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I’m a sleep expert and here’s how to cure jet lag


Flying away to a distant paradise often has a price: an exhausting jet lag.

But luckily, science has a cure.

Meet jet lag guru Professor Leon Lack, a sleep expert from Flinders University in Adelaide, Australia, who reveals here why flying west is best and east is worst, and the ticket dream to banish the gloom of jet lag – light therapy.

Tips – land let there be light

Sleep expert Professor Leon Lack is pictured here with his ‘Re-timer’ light therapy glasses, which ‘are useful for overcoming jet lag’

Professor Lack says ‘the most powerful tool’ when it comes to readjusting your biological clock is ‘bright light’.

He explains, “Jet lag can be overcome more quickly after westbound flights by visual exposure to light (white or blue/green light) in the late afternoon and evening.

Jet lag can be overcome more quickly after westbound flights by visual exposure to light

“If the destination experiences sunny weather, outdoor lighting until sunset is helpful. In the more wintry times of sunset earlier in the year, a bright blue/green light source would be useful.

“For example, we have developed a portable light therapy device useful for overcoming jet lag.”

The device is called Re-Timerlight therapy glasses that, according to their dedicated website, “bring the sun inside when there just isn’t enough natural light during those long winter months.”


Professor Lack says melatonin can also be helpful and suggests taking a low dose (0.5mg to 1mg) of ‘rapid release melatonin’ when you want to fall asleep.

It can serve ‘at the same time as a mild sedative with no side effects, as well as to help resynchronize your clock to the new destination,” he explains.

He adds: “Sleeping pills are unlikely to be any more calming than melatonin and they have no direct effect on the synchronization of the biological clock and, if taken over a week, they may have sleep disrupting effects. related to weaning.”

What to avoid

Professor Lack says that after arriving at your destination you should

Professor Lack says that after arriving at your destination you should “be active and out in the sun for the first few days”


To help passengers recover from jet lag, Qantas has introduced Jet Lag Friendly Lounges.

“Among the strategies already implemented, for passengers on Qantas’ longest journey, the Perth-London flight, is light therapy in passenger lounges to help customers acclimate to the new time zone,” said the airline company.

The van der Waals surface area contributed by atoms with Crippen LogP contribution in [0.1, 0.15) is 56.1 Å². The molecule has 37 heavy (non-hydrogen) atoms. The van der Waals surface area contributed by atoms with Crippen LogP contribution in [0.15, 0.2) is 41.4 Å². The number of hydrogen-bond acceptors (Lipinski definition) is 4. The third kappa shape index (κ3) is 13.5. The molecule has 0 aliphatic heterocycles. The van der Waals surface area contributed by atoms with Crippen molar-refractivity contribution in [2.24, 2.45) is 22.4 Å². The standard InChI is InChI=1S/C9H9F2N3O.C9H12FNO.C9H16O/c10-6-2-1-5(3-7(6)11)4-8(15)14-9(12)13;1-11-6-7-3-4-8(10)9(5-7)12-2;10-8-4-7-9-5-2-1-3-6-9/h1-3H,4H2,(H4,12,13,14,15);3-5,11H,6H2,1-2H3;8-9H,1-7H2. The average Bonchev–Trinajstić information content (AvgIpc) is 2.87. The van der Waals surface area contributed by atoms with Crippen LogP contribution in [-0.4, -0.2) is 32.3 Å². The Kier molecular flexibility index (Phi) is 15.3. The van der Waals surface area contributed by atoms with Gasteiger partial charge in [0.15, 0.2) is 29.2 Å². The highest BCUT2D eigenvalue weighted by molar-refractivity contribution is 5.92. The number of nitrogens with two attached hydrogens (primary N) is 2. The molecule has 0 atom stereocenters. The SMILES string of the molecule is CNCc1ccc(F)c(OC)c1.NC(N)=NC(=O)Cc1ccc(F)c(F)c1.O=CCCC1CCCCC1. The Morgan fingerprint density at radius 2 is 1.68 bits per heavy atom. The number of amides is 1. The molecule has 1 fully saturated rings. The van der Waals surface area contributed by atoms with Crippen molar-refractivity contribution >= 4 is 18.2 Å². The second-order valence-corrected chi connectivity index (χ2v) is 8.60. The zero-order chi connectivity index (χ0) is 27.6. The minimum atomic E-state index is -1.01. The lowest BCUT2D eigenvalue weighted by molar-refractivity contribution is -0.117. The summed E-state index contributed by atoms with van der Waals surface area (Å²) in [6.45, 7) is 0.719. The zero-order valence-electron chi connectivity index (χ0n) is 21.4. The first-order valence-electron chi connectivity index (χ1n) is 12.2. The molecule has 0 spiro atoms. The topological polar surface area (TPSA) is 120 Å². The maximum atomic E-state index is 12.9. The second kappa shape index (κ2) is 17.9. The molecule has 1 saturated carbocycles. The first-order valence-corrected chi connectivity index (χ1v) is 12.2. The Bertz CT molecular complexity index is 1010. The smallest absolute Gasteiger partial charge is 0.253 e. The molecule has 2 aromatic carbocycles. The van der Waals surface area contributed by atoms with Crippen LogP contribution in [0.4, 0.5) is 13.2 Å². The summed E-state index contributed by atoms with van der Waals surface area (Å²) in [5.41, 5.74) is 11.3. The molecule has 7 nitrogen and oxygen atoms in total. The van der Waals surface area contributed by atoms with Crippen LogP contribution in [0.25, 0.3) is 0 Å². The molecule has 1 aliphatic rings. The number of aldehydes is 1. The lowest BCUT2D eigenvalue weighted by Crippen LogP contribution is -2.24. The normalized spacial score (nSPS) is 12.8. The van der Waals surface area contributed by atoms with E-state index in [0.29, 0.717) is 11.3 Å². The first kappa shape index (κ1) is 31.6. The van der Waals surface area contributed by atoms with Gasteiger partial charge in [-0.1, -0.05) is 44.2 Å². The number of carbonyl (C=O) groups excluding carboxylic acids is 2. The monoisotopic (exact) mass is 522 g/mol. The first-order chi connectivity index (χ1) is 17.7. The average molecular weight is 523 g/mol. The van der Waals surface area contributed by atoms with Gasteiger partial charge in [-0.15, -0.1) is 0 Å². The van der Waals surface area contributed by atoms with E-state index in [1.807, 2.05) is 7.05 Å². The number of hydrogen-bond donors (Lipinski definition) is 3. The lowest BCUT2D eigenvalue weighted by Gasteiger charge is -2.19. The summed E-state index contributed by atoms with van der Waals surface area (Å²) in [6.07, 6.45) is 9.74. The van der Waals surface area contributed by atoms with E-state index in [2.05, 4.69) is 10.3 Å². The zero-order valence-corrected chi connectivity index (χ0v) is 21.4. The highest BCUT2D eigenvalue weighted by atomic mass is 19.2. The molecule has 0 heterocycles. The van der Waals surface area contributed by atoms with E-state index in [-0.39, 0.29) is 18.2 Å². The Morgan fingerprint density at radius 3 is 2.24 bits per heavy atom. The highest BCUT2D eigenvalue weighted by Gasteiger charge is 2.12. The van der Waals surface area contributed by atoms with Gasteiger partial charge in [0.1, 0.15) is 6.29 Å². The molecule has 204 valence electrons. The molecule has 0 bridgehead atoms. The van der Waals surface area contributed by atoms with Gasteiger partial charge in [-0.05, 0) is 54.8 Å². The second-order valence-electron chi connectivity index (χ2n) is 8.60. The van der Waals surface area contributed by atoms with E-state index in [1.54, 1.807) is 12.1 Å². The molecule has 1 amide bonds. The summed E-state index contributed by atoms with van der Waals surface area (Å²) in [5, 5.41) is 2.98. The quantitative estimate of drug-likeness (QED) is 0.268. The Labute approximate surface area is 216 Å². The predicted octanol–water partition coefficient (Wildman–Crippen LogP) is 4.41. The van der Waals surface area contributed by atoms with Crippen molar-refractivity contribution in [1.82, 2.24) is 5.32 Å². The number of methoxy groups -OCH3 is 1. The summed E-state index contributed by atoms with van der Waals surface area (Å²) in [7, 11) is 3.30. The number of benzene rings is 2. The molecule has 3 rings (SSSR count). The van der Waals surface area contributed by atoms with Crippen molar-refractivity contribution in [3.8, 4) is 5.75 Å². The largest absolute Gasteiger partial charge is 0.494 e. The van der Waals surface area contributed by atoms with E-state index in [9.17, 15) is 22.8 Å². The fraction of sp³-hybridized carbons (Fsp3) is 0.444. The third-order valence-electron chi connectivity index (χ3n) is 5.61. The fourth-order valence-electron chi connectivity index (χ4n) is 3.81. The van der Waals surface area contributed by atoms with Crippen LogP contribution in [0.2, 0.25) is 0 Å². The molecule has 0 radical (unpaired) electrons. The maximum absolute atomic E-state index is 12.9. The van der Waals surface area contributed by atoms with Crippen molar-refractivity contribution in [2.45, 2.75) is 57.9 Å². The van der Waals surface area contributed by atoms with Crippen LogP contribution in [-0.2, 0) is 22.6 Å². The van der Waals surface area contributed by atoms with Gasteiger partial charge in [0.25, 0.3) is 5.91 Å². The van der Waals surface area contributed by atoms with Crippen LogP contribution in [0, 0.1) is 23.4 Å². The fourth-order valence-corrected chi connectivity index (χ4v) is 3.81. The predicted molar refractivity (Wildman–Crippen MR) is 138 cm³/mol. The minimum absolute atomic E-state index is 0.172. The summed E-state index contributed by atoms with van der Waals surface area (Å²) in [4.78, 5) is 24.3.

“An outdoor space encourages guests to get outside to soak up some vitamin D, and there’s a wellness studio in the salon where guests can take stretching classes.”

A Qantas spokesperson said: “We have also adjusted our lounge and inflight menu offering to incorporate lighter fare and plant-based dishes alongside traditional menu items.”

Professor Lack says: ‘Be careful not to take a midday nap after the flight to catch up on ‘lost sleep’ during the flight.

“It could turn into eight hours of sleep throughout the day and being wide awake at midnight.

“Better to be active and expose yourself to the sun the first few days.

“Some loss of sleep on the plane will not harm your health – avoid driving if you are sleepy.”

‘Save your sleepiness for destination night.’

Why going east is more tiring

Most people have a night-owl biological clock that tracks a 24.5-hour day, slightly longer than the standard 24-hour sunrise and sunset rhythm, says Dr Kieran Seyan on the Online doctor site Lloyds Pharmacy.

This “delay” means that traveling east across multiple time zones means forcing the body into an earlier sleep pattern, which it typically protests more strongly against.

For example, Dr Seyan explains, if a passenger takes off in London at 7 a.m. and flies for 11 hours in Tokyo, for that passenger landing it is 6 p.m. London time. So time for dinner and then bed.

But in Tokyo, it’s 2 a.m. the next day, so the passenger actually arrived in the middle of the night.

“Most people take a day or three to adjust to this change,” Professor Lack said.

Go west – why it’s not so tiring

Professor Lack says: ‘Flying west across time zones requires delaying the biological clock in order to synchronize with the destination clock and sleep when everyone else does and be available for work or play when other people at the destination are also playing.

“Since most people’s body clocks naturally delay if given the opportunity or encouragement, they will overcome jet lag more quickly due to a time zone offset to the west, and this will be especially true for evening types.”

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